No minimum hunting age bill goes to public hearing Nov. 17

Madison — A bill that would eliminate Wisconsin’s minimum hunting age and allow a mentor to also carry a firearm, crossbow or bow while mentoring a beginner was scheduled for a public hearing Nov. 17.

AB 411 would allow parents or legal guardians to decide if their child is physically, mentally and emotionally ready to handle a firearm, crossbow or bow and hunt at any age, if the bill eventually passes both houses and is signed by the governor. Also, two hunting devices would be allowed between the mentor and beginner, instead one one as the law reads now.

“I’m OK with lowering the age, but am not in favor of allowing two weapons between the two,” said Rob Bohmann, Conservation Congress chairman. 

Currently, a person under the mentored hunting law may hunt without obtaining a hunter education certificate and may possess or control a firearm while hunting if the person has a valid hunting approval and is hunting with a qualified mentor. 

The mentor must remain within arm’s reach of the person for whom he or she is serving as a mentor, must hold a current valid hunting approval, must have obtained a certificate of accomplishment or be exempt from the requirement to obtain a certificate of accomplishment, and may take only one person hunting at a time. Additionally, the mentor and person who is hunting with the mentor may jointly have only one firearm, bow, or crossbow while hunting.

The U.S. Sportsman’s Alliance – a non-profit group that aims to protect and defend hunting, fishing and trapping – said in a press release that 40 other states allow parents to decide when their children are ready to hunt. The group also said that data from mentored hunting states dating back to 2007 shows that mentored hunters have been about five times safer than regular licensed hunters, and only four states have a one-gun restriction.

Wisconsin Wildlife Federation wildlife committee chairman Ralph Fritsch said he believes that Wisconsin’s tradition of safety, despite having some of the heaviest deer hunting pressure in the country, could be threatened if two guns are allowed and there’s less focus on the beginner. 

Fritsch said he has talked to many hunter education instructors, and all have said 10 years old is working, as is the one gun rule between the mentor and the new hunter.

“One gun between them, now that’s a mentor,” Fritsch said. “He gives of his time. He’s helping create a new hunter, not thinking about how he’d like to be shooting, too.”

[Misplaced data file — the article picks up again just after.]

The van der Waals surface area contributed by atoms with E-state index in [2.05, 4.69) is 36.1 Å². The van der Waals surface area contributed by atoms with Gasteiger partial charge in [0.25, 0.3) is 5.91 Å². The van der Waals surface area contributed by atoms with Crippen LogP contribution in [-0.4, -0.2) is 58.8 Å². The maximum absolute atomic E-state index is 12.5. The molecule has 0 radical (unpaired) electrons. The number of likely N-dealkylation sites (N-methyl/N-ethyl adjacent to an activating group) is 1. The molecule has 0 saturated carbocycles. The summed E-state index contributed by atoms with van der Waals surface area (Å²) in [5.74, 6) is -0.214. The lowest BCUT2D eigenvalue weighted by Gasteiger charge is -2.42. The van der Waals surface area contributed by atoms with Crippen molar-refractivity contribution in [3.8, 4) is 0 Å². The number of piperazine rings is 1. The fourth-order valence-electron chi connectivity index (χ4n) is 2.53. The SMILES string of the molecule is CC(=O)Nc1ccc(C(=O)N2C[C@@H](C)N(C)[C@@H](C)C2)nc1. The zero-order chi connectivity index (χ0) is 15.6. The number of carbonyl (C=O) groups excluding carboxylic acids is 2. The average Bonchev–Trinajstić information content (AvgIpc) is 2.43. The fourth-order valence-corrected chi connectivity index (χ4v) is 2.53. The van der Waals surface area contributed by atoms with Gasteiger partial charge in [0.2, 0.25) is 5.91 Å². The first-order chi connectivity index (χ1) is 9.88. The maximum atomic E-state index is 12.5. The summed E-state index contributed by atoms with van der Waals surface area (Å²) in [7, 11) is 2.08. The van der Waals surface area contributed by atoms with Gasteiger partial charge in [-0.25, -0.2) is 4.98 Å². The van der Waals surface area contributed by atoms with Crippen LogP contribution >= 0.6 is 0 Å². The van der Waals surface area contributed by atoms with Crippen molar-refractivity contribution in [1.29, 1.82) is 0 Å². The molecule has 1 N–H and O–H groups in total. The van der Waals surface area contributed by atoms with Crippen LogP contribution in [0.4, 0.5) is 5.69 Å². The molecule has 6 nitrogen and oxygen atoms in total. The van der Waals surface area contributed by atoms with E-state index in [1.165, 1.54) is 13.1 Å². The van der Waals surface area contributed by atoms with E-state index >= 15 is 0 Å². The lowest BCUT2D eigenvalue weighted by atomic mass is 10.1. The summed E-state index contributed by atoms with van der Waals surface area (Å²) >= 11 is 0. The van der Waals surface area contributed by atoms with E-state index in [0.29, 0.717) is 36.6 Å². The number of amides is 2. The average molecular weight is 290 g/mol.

In its press release, the USSA said the Wisconsin Bear Hunters Association (WBHA), Wisconsin Chapters of Safari Club International and the Wisconsin Bowhunters Association all support AB 411.

Signing on to lobby for a companion bill, SB 301, were the National Rifle Association of America, Whitetails of Wisconsin (a non-profit group representing deer farmers and hunting preserves), Wisconsin FORCE (Firearm Owners, Ranges, Clubs and Educators, Inc.) and the Wisconsin Bear Hunters Association.

In December 2010, a year after Wisconsin lowered the minimum hunting age from 12 to 10, DNR deputy chief Warden Karl Brooks said that neither legislators nor the general public would have been comfortable eliminating the age requirement. Brooks noted that after a lot of debate,“(10) seemed to be an age where most people agreed children could grasp the concept of the firearm’s power under the mentorship of someone older, use wise judgment and also have the physical stature to make a good, clean shot.”

Reminded recently of the 2010 quote, Brooks said he couldn’t comment other than to say that if asked, DNR would only provide factual information “and then let the policymakers decide.”

Prior to the 2009 law change, a major push by lawmakers to lower the legal hunting age to eight in 2006 was shot down due to controversy that included another bill introduced that would keep 8-year-olds in booster seats. That spawned editorial cartoons lampooning legislators; more than one artist featured a child in a booster seat holding a firearm.

Proponents of the bill say parents, not the government, should best decide when a child is ready to hunt. Many also cite recent declines in hunter numbers and believe kids starting earlier may reverse that trend.

Fritsch said kids can get excited about hunting just by tagging along with an adult – no firearm needed. 

 “You don’t have to pull the trigger to get hooked on hunting,” he said.

Higher fines for illegal game, fish

In addition to AB 411 (mentored hunting) and AB 415 (eliminating back tags), the Nov. 17 public hearing in the Committee on Natural Resources and Sporting Heritage also includes AB 471, relating to wild animal protection surcharges for game fish and a higher wild animal protection surcharge for certain animals of a larger size. 

This bill allows a court to impose a higher wild animal protection surcharge when it imposes a fine or forfeiture for the unlawful killing, wounding, catching, taking, trapping, or possession of a deer, elk, or bear that has a certain size of antlers or skull. It also includes surcharges that may be imposed for various game fish species. 

The bill requires the DNR to establish a method for measuring the antler or skull size, and specifies the amount of the surcharge allowed for each animal. If both a regular and a higher wild animal protection surcharge are allowed, the bill requires a court to impose the higher surcharge, up to $10,000 for a trophy-size deer or elk. 

Interested readers can see the complete content of AB 471 and all hunting and fishing bills and amendments at 

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